Mr. Owens also is the first African-American man to serve as president of the Ad Club of Metropolitan Washington.
He says he got his start in the ad business when he was hired as the first African-American account exec by N.W. Ayer & Partners in 1970.
Before he was offered the job, Mr. Owens says he was interviewed by every executive in the agency. The final decision to hire him was made by then-Chairman Neal O'Connor. Once in the door, he went through the fast-track account management program.
"At the time, Ayer had the Army account," says Mr. Owens, who resigned from the U.S. Army after eight years to take the job at Ayer. The agency was faced with marketing the Army as an all-volunteer branch of the military.
FAMED ARMY SLOGAN
Mr. Owens says he participated in the brainstorming sessions that led the Army to adopt the slogan, "Be all that you can be."
He stayed with Ayer for seven years and then moved to Della Femina Travisano & Partners for two years. Other career stops included Mingo-Jones, W.B. Doner & Co., Needham Harper Steers Worldwide, BBDO Worldwide and finally, Bozell Worldwide.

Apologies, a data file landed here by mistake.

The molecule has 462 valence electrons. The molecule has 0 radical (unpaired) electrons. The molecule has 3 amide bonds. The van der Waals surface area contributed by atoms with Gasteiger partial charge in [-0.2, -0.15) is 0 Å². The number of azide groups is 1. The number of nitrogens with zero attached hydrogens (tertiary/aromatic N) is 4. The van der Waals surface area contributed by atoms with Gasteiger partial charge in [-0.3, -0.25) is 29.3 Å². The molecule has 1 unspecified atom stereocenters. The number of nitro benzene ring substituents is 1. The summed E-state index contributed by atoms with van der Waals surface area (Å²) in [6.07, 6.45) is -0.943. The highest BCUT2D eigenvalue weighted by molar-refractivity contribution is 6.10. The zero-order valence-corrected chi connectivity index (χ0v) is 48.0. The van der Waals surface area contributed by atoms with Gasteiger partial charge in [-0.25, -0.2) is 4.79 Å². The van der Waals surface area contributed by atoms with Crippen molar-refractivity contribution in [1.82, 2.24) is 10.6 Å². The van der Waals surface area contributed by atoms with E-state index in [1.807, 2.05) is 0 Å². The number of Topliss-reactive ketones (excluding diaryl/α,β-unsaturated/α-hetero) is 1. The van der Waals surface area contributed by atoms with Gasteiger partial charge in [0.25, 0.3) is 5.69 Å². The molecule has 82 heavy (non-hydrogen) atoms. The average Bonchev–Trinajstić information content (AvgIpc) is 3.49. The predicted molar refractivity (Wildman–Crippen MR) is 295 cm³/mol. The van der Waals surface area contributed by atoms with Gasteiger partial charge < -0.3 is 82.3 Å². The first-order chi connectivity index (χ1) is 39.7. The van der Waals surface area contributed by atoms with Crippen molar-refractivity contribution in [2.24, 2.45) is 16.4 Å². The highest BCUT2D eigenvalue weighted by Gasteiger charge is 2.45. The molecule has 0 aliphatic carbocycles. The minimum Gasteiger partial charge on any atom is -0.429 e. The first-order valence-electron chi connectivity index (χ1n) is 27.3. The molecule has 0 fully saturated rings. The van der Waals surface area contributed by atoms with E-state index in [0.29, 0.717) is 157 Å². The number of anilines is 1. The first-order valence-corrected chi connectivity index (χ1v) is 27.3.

He left Bozell to become director of worldwide advertising and PR for Pitney Bowes.
"The stereotypes and misconceptions are planted pretty early [in children's minds]. That's why we go into the high schools on career days," Mr. Owens says. "We at least reach [students] in their junior and senior years in high school. There's nothing like giving some bright-eyed and freshly scrubbed kid that realization and hope that they stand a good opportunity to realize their dream."
LMO invited 14 high-school students last August to tour the agency and talk with executives about account and media planning, research and creative. The students were attending a two-week "Multicultural High School Summer Advertising Workshop" at Howard University.
Mr. Owens says his agency also interacts with students who attend nearby urban high schools.
SOME LACK HOPE